August 17, 2009
As a VC, it’s not always easy explaining what you do for a living to people who may not be intimately familiar with the startup ecosystem.
Most folks might understand that VCs invest in innovative companies. But there’s also plenty of misconceptions that we’re involved with small business finance (we’re not… we’re in the business of financing big companies, but just try to do so when they’re still small). We’re not public market technology investors, though a small number of VCs will do the occaisonal PIPE. We don’t back not-for-profit organizations, despite the fact that we all make our fair share of non-profit investments. My favorite was trying to explain my job to my wife’s late grandfather some years back, a wonderful gentleman at an advanced age. My wife’s sage advice was just to say that I was a stockbroker and leave it at that…
But the question of what we actually do, as an analogy to other professional roles, has always been a bit elusive for me. There’s unfortunately no single analogy, but there are some rough ones which can apply and these get at the heart of the question of what makes a successful VC.
1) VCs as Headhunters / Recruiters – You could say that what we fundamentally to is scout entrepreneurial talent. Basically every VC will say that management teams are the most critical factor in the success or failure of a startup. So arguably our job is primarily about getting exposed to as many exceptional founders and startup managers as possible, and then “recruiting” the best of these folks into investment portfolios. This analogy perhaps holds best for the earliest stages of VC investing, when a startup has little to no historical performance in terms of products, financials, or other business metrics to evaluate. That said few VC professionals come from the recruiting & staffing industry, though there are a small number of exceptions like David Beirne of Benchmark.
2) VCs as Stockpickers – Another approach would be to view VCs as investment mangers in the most traditional of senses. The average VC sees hundreds of business plans each year, meets with dozens of companies, but ultimately only selects a couple companies to invest in (or at least try to invest in). At the earliest of stages though, there’s astonishingly little “hard” data to analyze for the purpose of making a VC investment decision. Later stage VC investing perhaps might be more akin to stockpicking, but even still the total mass of historical facts about a startup only a few yrs old is quite modest. While a good many of VCs began their careers in investmtent banking, relatively few actually come from true investment selection or portfolio management whether it be in hedge funds or mutual funds or other vehicles.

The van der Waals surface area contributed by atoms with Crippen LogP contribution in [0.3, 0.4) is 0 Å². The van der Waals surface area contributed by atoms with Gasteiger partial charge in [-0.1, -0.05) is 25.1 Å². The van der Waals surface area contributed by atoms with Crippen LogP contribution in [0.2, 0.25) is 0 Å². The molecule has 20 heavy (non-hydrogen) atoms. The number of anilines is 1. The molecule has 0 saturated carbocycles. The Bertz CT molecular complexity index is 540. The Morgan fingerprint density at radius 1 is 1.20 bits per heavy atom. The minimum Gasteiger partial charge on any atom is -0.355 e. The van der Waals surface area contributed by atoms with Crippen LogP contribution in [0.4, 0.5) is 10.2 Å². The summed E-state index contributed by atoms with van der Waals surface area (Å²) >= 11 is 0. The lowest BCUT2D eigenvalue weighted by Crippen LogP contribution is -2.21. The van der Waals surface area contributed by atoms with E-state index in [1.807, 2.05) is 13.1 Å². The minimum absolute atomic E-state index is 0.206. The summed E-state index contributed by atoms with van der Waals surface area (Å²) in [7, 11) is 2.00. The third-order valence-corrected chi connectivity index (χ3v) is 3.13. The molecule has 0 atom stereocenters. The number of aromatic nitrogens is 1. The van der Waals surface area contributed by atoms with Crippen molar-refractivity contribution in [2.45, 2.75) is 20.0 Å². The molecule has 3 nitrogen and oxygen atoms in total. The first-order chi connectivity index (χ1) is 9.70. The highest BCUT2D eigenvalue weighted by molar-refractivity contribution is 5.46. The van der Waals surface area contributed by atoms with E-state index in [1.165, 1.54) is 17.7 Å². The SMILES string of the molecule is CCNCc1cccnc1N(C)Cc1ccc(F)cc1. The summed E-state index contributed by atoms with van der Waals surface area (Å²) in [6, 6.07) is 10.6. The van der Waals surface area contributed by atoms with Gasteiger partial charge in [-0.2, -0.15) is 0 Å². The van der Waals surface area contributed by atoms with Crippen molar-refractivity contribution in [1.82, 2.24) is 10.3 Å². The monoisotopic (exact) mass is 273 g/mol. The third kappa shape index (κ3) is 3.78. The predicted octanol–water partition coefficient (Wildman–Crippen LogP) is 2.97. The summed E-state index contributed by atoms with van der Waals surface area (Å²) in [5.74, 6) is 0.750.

3) VCs as R&D Directors - Some would argue that VCs fundamentally serve the macroeconomic function of allocating research & development dollars to the most promising technological innovations (well at least development, but not really basic research). To me though, this analogy is one of the weaker ones. Even VCs who come from technical backgrounds, perhaps as CTOs or VPs of Engineering, don’t really set about trying to efficiently allocate dollars towards research as an end to itself. We certainly fund innovation, but that’s neither our raison d’etre nor our modus operandi. That being said, for certain sectors of startup innovation having a solid grasp of why a core technology is groundbreaking is truly invaluable as an investor. There’s a reason why a non-trivial percentage of successful biotech VCs have advanced degrees (MDs, PhDs) in life sciences.
4) VC’s as Corporate Managers – These folks suggest that VCs in essence add/create lots of value by serving on the board of directors of our portfolio companies and providing them with lots of strategic advice, introductions, strategy, etc. There are even occasions when VC investors step in and take control of companies for a period of time as interim CEO or Exec Chairman, though these are typically dire situations where a “turn around” is being attempted. With this labor analogy being an active, hands-on, value-added investor is what really counts.
The question of how much value VC investors add or create for startups in legitimately debatable. Most big decisions in a company’s life cycle do involve VC investor / BOD members, and occasionally VCs certainly deserve much of the credit for pivotal events like recruiting new leaders or driving a strategic acquisition process. But on the flipside virtually all of the day-to-day hard work of building a big company from scratch is done by the founders and team. It’s a bit like the coach of a sports team… were the Chicago Bulls wildly successful because of Phil Jackson or Michael Jordan? There’s no way to definitively settle this question of course, and undoubtedly both of them were factors to some extent. But having sat in both the player and the coach’s seat now, I know I personally am going to bet on Michael over Phil pretty much every time.
I think the best VCs are good, at least to some extent, at playing all the roles above. There are a handful of truly exceptional VCs I respect who really excel at #4, though I’d have to say most of the best are truly great at talent scounting in their own way. What do you think? Are there other analogies more apt?